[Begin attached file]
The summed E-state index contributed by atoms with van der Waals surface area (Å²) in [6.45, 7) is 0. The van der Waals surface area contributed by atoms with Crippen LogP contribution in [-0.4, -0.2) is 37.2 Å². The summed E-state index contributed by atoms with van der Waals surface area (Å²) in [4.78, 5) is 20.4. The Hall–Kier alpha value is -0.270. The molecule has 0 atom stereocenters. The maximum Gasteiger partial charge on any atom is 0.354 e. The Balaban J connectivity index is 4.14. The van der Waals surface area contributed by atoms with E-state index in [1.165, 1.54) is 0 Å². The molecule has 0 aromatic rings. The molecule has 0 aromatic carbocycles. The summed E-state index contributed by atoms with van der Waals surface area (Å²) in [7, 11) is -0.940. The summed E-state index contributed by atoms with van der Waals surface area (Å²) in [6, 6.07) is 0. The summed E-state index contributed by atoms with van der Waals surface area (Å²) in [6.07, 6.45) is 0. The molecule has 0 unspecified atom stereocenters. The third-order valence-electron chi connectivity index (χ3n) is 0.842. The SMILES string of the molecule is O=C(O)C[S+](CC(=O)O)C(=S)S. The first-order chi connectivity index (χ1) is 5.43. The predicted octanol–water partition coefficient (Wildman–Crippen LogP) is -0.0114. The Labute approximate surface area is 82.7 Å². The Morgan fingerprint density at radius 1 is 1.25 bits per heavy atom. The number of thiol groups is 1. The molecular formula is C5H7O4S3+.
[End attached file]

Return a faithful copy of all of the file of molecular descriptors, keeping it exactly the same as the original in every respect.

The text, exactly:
The summed E-state index contributed by atoms with van der Waals surface area (Å²) in [6.45, 7) is 0. The van der Waals surface area contributed by atoms with Crippen LogP contribution in [-0.4, -0.2) is 37.2 Å². The summed E-state index contributed by atoms with van der Waals surface area (Å²) in [4.78, 5) is 20.4. The Hall–Kier alpha value is -0.270. The molecule has 0 atom stereocenters. The maximum Gasteiger partial charge on any atom is 0.354 e. The Balaban J connectivity index is 4.14. The van der Waals surface area contributed by atoms with E-state index in [1.165, 1.54) is 0 Å². The molecule has 0 aromatic rings. The molecule has 0 aromatic carbocycles. The summed E-state index contributed by atoms with van der Waals surface area (Å²) in [7, 11) is -0.940. The summed E-state index contributed by atoms with van der Waals surface area (Å²) in [6, 6.07) is 0. The summed E-state index contributed by atoms with van der Waals surface area (Å²) in [6.07, 6.45) is 0. The molecule has 0 unspecified atom stereocenters. The third-order valence-electron chi connectivity index (χ3n) is 0.842. The SMILES string of the molecule is O=C(O)C[S+](CC(=O)O)C(=S)S. The first-order chi connectivity index (χ1) is 5.43. The predicted octanol–water partition coefficient (Wildman–Crippen LogP) is -0.0114. The Labute approximate surface area is 82.7 Å². The Morgan fingerprint density at radius 1 is 1.25 bits per heavy atom. The number of thiol groups is 1. The molecular formula is C5H7O4S3+.